Daily Archives: July 25, 2010

Video of the Day: Andy Warhol Eats a Hamburger


But is it art?


And if you have any doubt about that, go to YouTube and have a look at the outraged comments of some of the viewers.  If they’re this angry over something so innocuous and mundane — and a number of them are very angry — then something meaningfully disturbing is happening here.  A sample: “I mean WTF?!?” and “This is the ugliest thing I have ever seen” (which is not, of course, beside the point).

Frye makes just a couple of references to Andy Warhol, and they are made, interestingly enough, to illustrate a larger and more important point he is trying to get across to his readers.

Here he is in Words with Power, for example, with reference to ecstatic metaphor:

This is an intensification of the imagery that imitates the descriptive mode, an emphasis on the “thingness” of the objective world, which we find in, for example, Beckett’s Watt and Robbe-Grillet’s Les Gommes, and in William Carlos Williams’s insistence on “not ideas about things but the thing itself,” also the title of a poem by Wallace Stevens.  In various forms of painting, such as the pop art of Andy Warhol and in the popularity of Zen Buddhism, with its technique of training one to see, not another world but the same world with a new intensity, there are parallel developments.

And with that in mind, here’s one more comment from a viewer at YouTube:

Honestly, sometimes I think these artistic so-called geniuses just do whatever the fuck passes through their heads and then try to pass it off as hip and edgy. But at the end of the day, kids, it’s just a guy eating a hamburger.

Well, the “end of the day” could also just be the darkness before the dawn, if we insist upon resorting to those kinds of cliches.  For example, after the jump you’ll find six minutes of Warhol’s eight hour film Empire.  (And, by a remarkable coincidence, tonight is the 46th anniversary of its filming.)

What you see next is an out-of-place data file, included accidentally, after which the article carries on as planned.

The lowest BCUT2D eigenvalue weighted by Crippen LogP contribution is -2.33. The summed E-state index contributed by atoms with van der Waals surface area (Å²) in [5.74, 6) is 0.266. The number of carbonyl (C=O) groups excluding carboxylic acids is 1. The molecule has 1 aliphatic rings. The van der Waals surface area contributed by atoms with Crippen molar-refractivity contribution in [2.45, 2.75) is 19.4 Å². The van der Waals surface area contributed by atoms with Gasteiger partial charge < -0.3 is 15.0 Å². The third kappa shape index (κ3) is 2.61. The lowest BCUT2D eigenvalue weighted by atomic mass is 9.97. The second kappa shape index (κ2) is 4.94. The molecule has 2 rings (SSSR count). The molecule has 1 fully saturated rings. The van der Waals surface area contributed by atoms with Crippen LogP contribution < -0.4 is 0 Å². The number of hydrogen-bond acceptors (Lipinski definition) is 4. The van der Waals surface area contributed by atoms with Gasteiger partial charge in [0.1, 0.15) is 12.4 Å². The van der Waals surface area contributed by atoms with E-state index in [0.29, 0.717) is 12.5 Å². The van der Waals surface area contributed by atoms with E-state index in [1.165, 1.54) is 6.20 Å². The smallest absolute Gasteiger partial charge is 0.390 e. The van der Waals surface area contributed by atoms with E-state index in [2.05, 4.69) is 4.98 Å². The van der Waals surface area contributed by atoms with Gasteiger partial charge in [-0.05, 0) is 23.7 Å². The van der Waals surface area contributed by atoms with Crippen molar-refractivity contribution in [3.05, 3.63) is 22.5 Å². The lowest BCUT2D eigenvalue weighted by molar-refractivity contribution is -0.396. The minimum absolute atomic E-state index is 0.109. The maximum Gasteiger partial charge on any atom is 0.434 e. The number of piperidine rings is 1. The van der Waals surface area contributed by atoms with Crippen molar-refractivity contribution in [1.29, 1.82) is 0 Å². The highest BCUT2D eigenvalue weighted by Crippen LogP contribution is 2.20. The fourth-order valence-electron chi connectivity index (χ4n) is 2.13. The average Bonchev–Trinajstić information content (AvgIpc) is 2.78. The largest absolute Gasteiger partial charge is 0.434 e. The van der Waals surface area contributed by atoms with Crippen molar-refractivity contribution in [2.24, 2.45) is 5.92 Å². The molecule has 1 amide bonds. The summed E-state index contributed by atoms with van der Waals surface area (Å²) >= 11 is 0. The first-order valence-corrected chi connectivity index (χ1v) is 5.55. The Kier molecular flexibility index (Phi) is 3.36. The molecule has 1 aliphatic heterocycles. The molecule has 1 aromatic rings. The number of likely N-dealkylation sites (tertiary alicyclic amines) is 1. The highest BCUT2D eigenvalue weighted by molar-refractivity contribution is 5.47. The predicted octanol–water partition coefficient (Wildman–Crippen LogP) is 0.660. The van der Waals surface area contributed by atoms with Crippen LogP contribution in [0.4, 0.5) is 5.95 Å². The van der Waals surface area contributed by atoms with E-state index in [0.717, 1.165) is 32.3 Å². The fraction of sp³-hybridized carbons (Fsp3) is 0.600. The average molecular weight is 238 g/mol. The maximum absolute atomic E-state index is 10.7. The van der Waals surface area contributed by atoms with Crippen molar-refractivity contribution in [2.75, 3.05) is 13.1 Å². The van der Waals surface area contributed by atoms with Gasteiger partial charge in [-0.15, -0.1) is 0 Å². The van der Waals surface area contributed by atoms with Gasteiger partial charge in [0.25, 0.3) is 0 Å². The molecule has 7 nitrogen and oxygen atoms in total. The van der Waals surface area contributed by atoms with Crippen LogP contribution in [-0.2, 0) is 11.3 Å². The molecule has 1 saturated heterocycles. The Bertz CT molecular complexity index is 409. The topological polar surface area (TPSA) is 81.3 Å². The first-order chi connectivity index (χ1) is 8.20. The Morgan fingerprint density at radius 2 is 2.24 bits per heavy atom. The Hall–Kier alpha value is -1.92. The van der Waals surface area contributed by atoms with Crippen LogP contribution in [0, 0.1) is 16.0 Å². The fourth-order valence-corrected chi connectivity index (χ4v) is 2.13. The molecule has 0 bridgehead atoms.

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Samuel Coleridge


On this date Samuel Coleridge died (1772-1834).

Frye in “Rencontre: the General Editor’s Introduction”

Coleridge took over from Spinoza the distinction between natura naturata, nature as structure or system, and natura naturans, nature as creative process, and all his philosophy turns on the superiority and priority of the latter.  The importance of this for literature is mainly in the new status given to the poet, or the artist or creative person generally, as a result.  As long as it is assumed, in Sir Thomas Browne’s phrase, “Nature is the art of God,” the poet cannot be more than an imitator of nature at one remove, and of God at two removes.  Man’s creative power is at best a faint shadow of the power that made the realities of the world.  But for Coleridge, and increasingly for Romantic writers, man’s creative power does not imitate a structure of things out there, but participates in the organic structure of nature.  The poet creates, first, because he is alive and participates in the being of God (primary imagination), and second, because creation is the highest effort of conscious life. (CW , 121) L&S